To Istanbul Atatürk Airport by plane
Istanbul has two international airports: Atatürk Airport on the European side and Sabiha Gökcen Airport on the Asian side of the city.
I arrived and departed from Istanbul's Atatürk Airport with flights from/to Duesseldorf (Germany) operated by Turkish Airlines.
Istanbul's Atatürk airport is located about 24 km west of the city centre. On arrival I was collected by a shuttle of the hotel. On return I took the M1 Light Rail Service to get to the airport. Please read my "To Istanbul's Atatürk Airport by Metro M1" tip for more information.
Atatürk Airport is one of Europe's busiests airports, so I was quite surprised about the inefficient way passengers were handled.
There were very long queues at the entrance of the terminal building where an additional safety control had to be passed, as well as at the check-in and especially at the passport and safety control to the gates. So I can only recommend to plan plenty of time when departing from the airport.
- Budget Travel
About Public Transport and AKBIL
I have checked IETT english page ,They just translated it from Turkish to English.So when you read it, you thought you can buy seasonal or weekly or monthly akbil.In practice it s not possible cause IETT do not give monthly or weekly or seasonal akbil if you do not have a poloroid size photo and some documents but I do not know exactly.Weekly or seasonal or mothnly akbil just for blue akbil .Blue akbil is for the Istanbullers and look like an ID card and there is big battery (akbil)stikec on it.This is not for tourists.
You buy straigth akbil like me I do not use extra discounted public transport card.When you leave the Istanbul go back that any AKBIL SATIS GISESI and give it back and get your money back.in those office they do not speak english
say (AKBIL TOMOUMOU GHEREE VHERMACK ESTEHYOORUUM)
give the akbil tom back and get your five bucks back.
Find a Public Bus Terminal or Fast Ferry Terminal or Public Boat Terminal or Subway Terminal or Ligth Rail Terminal or Tramway Terminal shortly any puclib transport vehicle station you can find an office write on "AKBIL SATIS GISESI"
you can ask for "akbil tom" (that plastic thing a battery sticked top of the lead)I do not how much does it cost now but I guess it s cost about 7,00YTL (5,00US$) this is for akbil tom and you need to fill it and pay 10,00YTL (8,00US$) for to travel by puplic transport.
When you get on a public bus use your akbil it cost you 1,25 ytl and if you get off and get on another bus in 1 hour you pay 0,60 ytl for second journey third journey 0,60 fourth 0,60
fifth 0,60 ytl in 1 hour.
But if you travel between 2 continent for example from an europen side town Taksim to Asian side town Bostanci you pay 1,60US$ cause you cross the bridge and it s charge passing fee from the every vehicle who pass from the bridge.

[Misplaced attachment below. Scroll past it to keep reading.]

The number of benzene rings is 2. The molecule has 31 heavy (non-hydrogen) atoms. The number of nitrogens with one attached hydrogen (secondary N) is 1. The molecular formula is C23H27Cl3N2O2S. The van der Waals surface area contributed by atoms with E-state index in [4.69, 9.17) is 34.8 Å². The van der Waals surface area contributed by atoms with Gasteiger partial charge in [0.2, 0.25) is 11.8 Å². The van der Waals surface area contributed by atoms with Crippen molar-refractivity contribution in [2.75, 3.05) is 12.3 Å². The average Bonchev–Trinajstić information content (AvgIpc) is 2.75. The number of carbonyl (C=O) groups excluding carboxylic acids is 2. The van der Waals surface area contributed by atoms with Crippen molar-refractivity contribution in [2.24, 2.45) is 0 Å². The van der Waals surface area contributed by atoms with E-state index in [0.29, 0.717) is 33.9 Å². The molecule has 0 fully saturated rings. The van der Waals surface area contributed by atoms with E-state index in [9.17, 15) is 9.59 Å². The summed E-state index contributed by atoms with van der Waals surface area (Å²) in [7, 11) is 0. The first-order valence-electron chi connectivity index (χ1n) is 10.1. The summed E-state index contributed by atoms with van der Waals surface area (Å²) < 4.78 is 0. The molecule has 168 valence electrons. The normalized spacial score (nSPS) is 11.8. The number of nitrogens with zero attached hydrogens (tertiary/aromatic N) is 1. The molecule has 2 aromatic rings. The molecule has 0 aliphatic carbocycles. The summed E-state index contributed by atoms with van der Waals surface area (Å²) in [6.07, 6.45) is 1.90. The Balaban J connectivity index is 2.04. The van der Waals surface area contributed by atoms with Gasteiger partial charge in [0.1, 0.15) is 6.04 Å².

Do not forget Fast Ferry take lots of money from your akbil than the other public transportation vehicles.
From Ataturk to Your Hotel
To get from Ataturk Airport to your hotel by public transportation, try this: Leave the airport and go directly across the street to the parking garage (“otopark”). Look for the elevator with the sign "Hafif Metro" (light rail). It will take you down to the train station. Buy a token (jeton) at the booth (1.2 YTL, if I remember correctly). Go through the turnstile and board the metro for Aksaray - but get out at Zeytinburnu, the 6th stop. From there take a taxi to your hotel (the meter starts at 1.3 YTL).
At this point, we actually transferred to the "tramway" (pronounced “tram-vi” with a long “I” sound), after going down a flight of steps and buying another jeton, but finding our hotel at night on a little side street turned out to be too confusing. We wandered around for quite a while until we found it, and by that time we were exhausted. So a taxi is your best bet, at least until you figure out where your hotel is in relation to things. Make sure the taxi driver turns on the meter. From Zeytinburnu, the ride is much less expensive than from the airport.
- Historical Travel
Akbil is short for "akilli bilet" or 'clever ticket'. It is a small plastic thing with a metal round bit that slots into machines on public transport, acting a bit like a swipe card. the plastic bit conveniently attaches to a keyring, so you can keep it handy.
Akbil can be bought at certain I.E.T.T booths around the city (where you can but bus tickets too). There are different types of Akbil...one which you buy and top up when necessary; one which gives you free travel for a week; one which gives unlimited travel for one day, two days, etc... If you plan on staying a while in istanbul, it makes sense to buy a standard Akbil, as it gives you discounts on all public transport. For example, a ticket on my bus cost me 1.4 YTL, but using Akbil only 1YTL. Once you have used up all the money on your Akbil, you can top it up at any I.E.T.T office with an amount of your choice.
You can use Akbil on buses, trams, the metro and on ferries. As well as saving you money, it saves you time too....you don't have to queue for tickets, just click your Akbil in the machine and away you go!